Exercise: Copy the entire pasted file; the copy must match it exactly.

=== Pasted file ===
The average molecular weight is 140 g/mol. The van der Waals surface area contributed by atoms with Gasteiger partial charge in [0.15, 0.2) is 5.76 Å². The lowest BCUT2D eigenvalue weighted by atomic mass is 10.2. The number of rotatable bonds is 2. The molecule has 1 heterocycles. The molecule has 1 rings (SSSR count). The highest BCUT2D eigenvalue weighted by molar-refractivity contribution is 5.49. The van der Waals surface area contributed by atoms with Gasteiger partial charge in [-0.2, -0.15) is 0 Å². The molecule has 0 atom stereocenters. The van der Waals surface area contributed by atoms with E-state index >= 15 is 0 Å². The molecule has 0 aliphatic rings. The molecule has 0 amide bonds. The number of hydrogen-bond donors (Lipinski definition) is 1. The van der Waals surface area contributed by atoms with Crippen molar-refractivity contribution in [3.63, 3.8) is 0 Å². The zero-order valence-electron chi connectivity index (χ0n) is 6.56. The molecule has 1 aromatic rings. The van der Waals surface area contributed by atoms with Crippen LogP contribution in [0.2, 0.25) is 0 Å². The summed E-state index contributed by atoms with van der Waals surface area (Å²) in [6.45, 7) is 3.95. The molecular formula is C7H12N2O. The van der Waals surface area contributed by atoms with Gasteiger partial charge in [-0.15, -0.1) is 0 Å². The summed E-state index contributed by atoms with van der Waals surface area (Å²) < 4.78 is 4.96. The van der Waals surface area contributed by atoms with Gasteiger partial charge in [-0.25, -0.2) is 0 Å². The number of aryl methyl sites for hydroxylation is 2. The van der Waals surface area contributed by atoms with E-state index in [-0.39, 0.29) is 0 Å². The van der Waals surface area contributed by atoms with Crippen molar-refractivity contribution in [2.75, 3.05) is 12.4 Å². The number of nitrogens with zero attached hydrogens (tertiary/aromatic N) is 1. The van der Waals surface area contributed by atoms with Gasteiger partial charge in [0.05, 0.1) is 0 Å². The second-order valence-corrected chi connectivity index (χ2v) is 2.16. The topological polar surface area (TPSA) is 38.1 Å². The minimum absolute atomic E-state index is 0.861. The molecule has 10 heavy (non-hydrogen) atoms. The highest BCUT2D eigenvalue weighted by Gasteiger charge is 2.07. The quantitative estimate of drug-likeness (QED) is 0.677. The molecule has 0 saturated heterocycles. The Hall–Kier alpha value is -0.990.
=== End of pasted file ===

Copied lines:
The average molecular weight is 140 g/mol. The van der Waals surface area contributed by atoms with Gasteiger partial charge in [0.15, 0.2) is 5.76 Å². The lowest BCUT2D eigenvalue weighted by atomic mass is 10.2. The number of rotatable bonds is 2. The molecule has 1 heterocycles. The molecule has 1 rings (SSSR count). The highest BCUT2D eigenvalue weighted by molar-refractivity contribution is 5.49. The van der Waals surface area contributed by atoms with Gasteiger partial charge in [-0.2, -0.15) is 0 Å². The molecule has 0 atom stereocenters. The van der Waals surface area contributed by atoms with E-state index >= 15 is 0 Å². The molecule has 0 aliphatic rings. The molecule has 0 amide bonds. The number of hydrogen-bond donors (Lipinski definition) is 1. The van der Waals surface area contributed by atoms with Crippen molar-refractivity contribution in [3.63, 3.8) is 0 Å². The zero-order valence-electron chi connectivity index (χ0n) is 6.56. The molecule has 1 aromatic rings. The van der Waals surface area contributed by atoms with Crippen LogP contribution in [0.2, 0.25) is 0 Å². The summed E-state index contributed by atoms with van der Waals surface area (Å²) in [6.45, 7) is 3.95. The molecular formula is C7H12N2O. The van der Waals surface area contributed by atoms with Gasteiger partial charge in [-0.15, -0.1) is 0 Å². The summed E-state index contributed by atoms with van der Waals surface area (Å²) < 4.78 is 4.96. The van der Waals surface area contributed by atoms with Gasteiger partial charge in [-0.25, -0.2) is 0 Å². The number of aryl methyl sites for hydroxylation is 2. The van der Waals surface area contributed by atoms with E-state index in [-0.39, 0.29) is 0 Å². The van der Waals surface area contributed by atoms with Crippen molar-refractivity contribution in [2.75, 3.05) is 12.4 Å². The number of nitrogens with zero attached hydrogens (tertiary/aromatic N) is 1. The van der Waals surface area contributed by atoms with Gasteiger partial charge in [0.05, 0.1) is 0 Å². The second-order valence-corrected chi connectivity index (χ2v) is 2.16. The topological polar surface area (TPSA) is 38.1 Å². The minimum absolute atomic E-state index is 0.861. The molecule has 10 heavy (non-hydrogen) atoms. The highest BCUT2D eigenvalue weighted by Gasteiger charge is 2.07. The quantitative estimate of drug-likeness (QED) is 0.677. The molecule has 0 saturated heterocycles. The Hall–Kier alpha value is -0.990.